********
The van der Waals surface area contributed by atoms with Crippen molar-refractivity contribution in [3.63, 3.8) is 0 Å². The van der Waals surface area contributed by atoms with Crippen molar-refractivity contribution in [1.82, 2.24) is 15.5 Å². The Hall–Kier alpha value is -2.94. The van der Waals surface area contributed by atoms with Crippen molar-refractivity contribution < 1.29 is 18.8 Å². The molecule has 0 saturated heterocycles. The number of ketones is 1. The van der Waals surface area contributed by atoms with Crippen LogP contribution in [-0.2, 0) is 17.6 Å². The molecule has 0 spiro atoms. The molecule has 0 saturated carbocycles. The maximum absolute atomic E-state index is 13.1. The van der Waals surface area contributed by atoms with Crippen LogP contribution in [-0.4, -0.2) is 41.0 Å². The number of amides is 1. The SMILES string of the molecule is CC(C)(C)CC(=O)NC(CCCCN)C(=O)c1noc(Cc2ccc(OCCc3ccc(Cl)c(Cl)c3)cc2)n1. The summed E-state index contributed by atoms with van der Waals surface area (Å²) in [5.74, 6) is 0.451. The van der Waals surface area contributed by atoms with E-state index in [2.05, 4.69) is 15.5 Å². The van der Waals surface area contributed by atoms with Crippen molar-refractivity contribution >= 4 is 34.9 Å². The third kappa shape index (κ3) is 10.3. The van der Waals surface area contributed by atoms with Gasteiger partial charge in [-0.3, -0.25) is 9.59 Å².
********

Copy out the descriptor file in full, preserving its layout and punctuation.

The van der Waals surface area contributed by atoms with Crippen molar-refractivity contribution in [3.63, 3.8) is 0 Å². The van der Waals surface area contributed by atoms with Crippen molar-refractivity contribution in [1.82, 2.24) is 15.5 Å². The Hall–Kier alpha value is -2.94. The van der Waals surface area contributed by atoms with Crippen molar-refractivity contribution < 1.29 is 18.8 Å². The molecule has 0 saturated heterocycles. The number of ketones is 1. The van der Waals surface area contributed by atoms with Crippen LogP contribution in [-0.2, 0) is 17.6 Å². The molecule has 0 spiro atoms. The molecule has 0 saturated carbocycles. The maximum absolute atomic E-state index is 13.1. The van der Waals surface area contributed by atoms with Crippen LogP contribution in [-0.4, -0.2) is 41.0 Å². The number of amides is 1. The SMILES string of the molecule is CC(C)(C)CC(=O)NC(CCCCN)C(=O)c1noc(Cc2ccc(OCCc3ccc(Cl)c(Cl)c3)cc2)n1. The summed E-state index contributed by atoms with van der Waals surface area (Å²) in [5.74, 6) is 0.451. The van der Waals surface area contributed by atoms with E-state index in [2.05, 4.69) is 15.5 Å². The van der Waals surface area contributed by atoms with Crippen molar-refractivity contribution >= 4 is 34.9 Å². The third kappa shape index (κ3) is 10.3. The van der Waals surface area contributed by atoms with Gasteiger partial charge in [-0.3, -0.25) is 9.59 Å².